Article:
Right Wing News asked several GOP bloggers who they’d like to see run (and not like to see run) in 2008. The results are here.
Condoleezza Rice tops the list, with Rudy Guiliani in a strong second. Jeb Bush came in third.
I think by 2008 Bush fatigue will be a major factor. Granted, Jeb is a good politician and would be a strong candidate, but 12 years of a Bush in the White House might be too much. Plus, I don’t think he could win against Hilary, whom we all know is the heir apparent for the Democrats in 2008.
Rudy Guiliani is realtively liberal in comparison to the GOP mainstream, but he’s admired by conservatives for his tenacity in the face of the horrors on September 11, 2001, he’s tough on crime, and he’d be likely to be fiscally conservative. Some hardcore evangelicals would vote against him, but he’d more than make that up with crossover votes from Blue Dog Democrats. Guiliani is one of the strongest candidates in the field should he choose to run.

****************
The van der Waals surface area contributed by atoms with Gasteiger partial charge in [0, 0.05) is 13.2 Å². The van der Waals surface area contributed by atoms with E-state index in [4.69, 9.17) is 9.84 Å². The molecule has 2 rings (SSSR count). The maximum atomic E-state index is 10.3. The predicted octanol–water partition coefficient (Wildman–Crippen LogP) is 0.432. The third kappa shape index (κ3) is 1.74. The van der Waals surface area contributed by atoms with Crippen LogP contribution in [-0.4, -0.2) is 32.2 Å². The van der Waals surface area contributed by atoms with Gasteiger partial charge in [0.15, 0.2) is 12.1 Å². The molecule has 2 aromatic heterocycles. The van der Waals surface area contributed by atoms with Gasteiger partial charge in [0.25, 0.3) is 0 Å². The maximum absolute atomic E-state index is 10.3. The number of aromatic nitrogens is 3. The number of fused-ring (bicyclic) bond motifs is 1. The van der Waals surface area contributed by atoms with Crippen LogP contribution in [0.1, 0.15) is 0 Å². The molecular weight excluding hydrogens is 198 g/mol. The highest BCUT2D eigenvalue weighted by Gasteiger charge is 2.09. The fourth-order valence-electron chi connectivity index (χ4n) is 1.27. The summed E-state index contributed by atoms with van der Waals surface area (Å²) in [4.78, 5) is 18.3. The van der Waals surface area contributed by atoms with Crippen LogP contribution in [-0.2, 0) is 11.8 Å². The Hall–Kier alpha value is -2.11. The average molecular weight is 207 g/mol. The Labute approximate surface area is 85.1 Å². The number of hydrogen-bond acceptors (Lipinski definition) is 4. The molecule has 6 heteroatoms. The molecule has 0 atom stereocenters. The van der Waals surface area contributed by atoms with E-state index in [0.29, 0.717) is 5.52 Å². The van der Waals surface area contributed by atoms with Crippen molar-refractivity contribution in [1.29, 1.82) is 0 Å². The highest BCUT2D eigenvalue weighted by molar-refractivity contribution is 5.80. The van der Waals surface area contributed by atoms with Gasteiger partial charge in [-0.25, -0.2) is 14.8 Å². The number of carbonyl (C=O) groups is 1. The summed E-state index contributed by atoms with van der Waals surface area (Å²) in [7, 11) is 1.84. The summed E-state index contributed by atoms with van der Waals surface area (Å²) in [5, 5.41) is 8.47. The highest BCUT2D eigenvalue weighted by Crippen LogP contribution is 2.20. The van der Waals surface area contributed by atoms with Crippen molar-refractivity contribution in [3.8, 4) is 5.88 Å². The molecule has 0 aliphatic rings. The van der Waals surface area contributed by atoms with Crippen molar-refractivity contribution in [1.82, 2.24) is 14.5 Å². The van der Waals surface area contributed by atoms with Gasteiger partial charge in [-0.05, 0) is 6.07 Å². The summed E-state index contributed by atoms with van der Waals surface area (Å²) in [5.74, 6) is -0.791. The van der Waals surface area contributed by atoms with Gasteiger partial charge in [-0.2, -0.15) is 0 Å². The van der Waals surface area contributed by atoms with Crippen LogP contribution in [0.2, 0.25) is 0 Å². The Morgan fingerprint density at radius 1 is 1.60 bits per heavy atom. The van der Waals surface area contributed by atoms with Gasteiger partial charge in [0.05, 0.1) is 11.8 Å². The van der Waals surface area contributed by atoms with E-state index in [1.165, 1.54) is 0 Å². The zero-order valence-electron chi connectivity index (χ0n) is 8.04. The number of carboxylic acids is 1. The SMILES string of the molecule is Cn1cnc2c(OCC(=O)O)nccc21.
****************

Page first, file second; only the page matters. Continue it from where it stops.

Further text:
Condoleezza Rice is also eminent qualified, is one of the smartest people in government, and a black woman. Many Republicans see her as the best shot at keeping the White House in 2008. Personally, I don’t think she’ll run, and I’m not sure she has enough domestic political experience to complete on that front. Then again, I understand her appeal. Having the first woman President and the first black President by a Republican would be quite something — and in Dr. Rice’s case her qualifications are impeccable on foreign policy. If she runs, she’s got a solid chance — but I just don’t see her running.
My personal favorite? Sen. George Allen of Virginia. He’s got the brains, he’s got the charm, and he’s a solid conservative. At the same time, he’s also a Senator, and Senators don’t tend to be elected President. (Although Allen was also a popular governor of Virginia as well…) Executive experience is far more valuable and tends to leave far fewer political skeletons in one’s closet. That’s why my guess is that the next GOP nominee will be a current governor who isn’t Jeb Bush. Mitt Romney of Massachusetts is one possibility. Former governor Frank Keating of Oklahoma is yet another. Tim Pawlenty of Minnesota is rather young, but he’s another potential contender.
If I had to guess, however, I’d guess that the actual nominee would be “none of the above.” 2008 is a ways away, and the political winds can and do shift. Powerhouse contenders can take a fall and unknowns can rise up to dominance. After all, politics wouldn’t be quite as interesting if weren’t so volitile.